From a young age, my ambition was to work with rare and endangered animals. My role also includes educating the public through presentations, conducting behind the scenes tours, brief animal encounters and answering any questions visitors may have.
How did you become a zookeeper?
From a young age, my ambition was to work with rare and endangered animals.
I completed a Science Degree in Conservation and Park Management from the University of South Australia, and then began my zookeeping career. I began by working as a Koala Attendant at Cleland Wildlife Park, then in the Monarto Fauna Complex, before starting with the Adelaide Zoo in 2001.
Can you describe a typical day at work for you?
I work as a rover in the Carnivore Department, so I’m rostered to work with a number of different animals.
For every type of animal I need to: observe and monitor each animal, clean exhibits and off limits areas, prepare food, feed the animals, administer any medications, train the animals, provide enrichment, keep records and work with other members of my team to complete projects.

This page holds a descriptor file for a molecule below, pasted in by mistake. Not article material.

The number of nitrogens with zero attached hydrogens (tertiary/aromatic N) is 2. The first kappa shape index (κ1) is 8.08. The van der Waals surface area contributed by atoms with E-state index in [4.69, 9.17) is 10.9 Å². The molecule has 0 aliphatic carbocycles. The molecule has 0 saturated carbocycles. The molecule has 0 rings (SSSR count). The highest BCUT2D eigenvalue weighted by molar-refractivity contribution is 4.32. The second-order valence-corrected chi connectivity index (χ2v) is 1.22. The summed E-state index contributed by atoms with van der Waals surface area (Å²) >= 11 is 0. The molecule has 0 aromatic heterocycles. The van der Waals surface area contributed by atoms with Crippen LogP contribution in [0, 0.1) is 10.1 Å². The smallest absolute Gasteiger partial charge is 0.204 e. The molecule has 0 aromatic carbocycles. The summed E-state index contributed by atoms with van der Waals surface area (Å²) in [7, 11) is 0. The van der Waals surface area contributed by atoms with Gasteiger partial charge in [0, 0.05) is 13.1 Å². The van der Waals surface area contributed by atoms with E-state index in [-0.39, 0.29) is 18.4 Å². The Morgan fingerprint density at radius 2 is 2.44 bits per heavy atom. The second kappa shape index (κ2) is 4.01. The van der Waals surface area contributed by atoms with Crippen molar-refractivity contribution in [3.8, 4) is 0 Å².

My role also includes educating the public through presentations, conducting behind the scenes tours, brief animal encounters and answering any questions visitors may have.
What is your favorite part of your job?
I enjoy educating visitors about the rare and endangered species, and seeing the enjoyment they get visiting the zoo and getting up close to some of these amazing animals. I also enjoy creating personal bonds with individual animals and providing them with the best conditions I can to live a happy and healthy life.
Do you work with the Adelaide Pandas?
Yes, I’ve worked with Wang Wang and Fu Ni since 2010. They are very unique and charismatic animals and I am still constantly learning new things about Giant Pandas. I’ve watched them mature over the past 5 years, and I hope that Adelaide Zoo will be successful in breeding the first Giant Panda in the Southern Hemisphere.
What’s your favorite animal?
It is hard to pick a favorite animal as they are all so unique and have such different personalities. I enjoy a morning greeting and scratch with our female Sumatran Tiger (Kemiri), the intelligence of our male Australian Sealion (Tasko) and the stealth of our female lions - who still have the ability to sneak up and give me a scare every now and then.
Why do you think being a Union Member is important?
If I have an individual grievance or group problem, I know that the Union can provide advice and help to resolve the issue.
The Adelaide Zoo is open 365 days a year, so we work a lot of weekends and public holidays.
Penalty rates one of the workplace conditions that United Voice negotiates as part of our Enterprise Bargaining Agreement.Back to News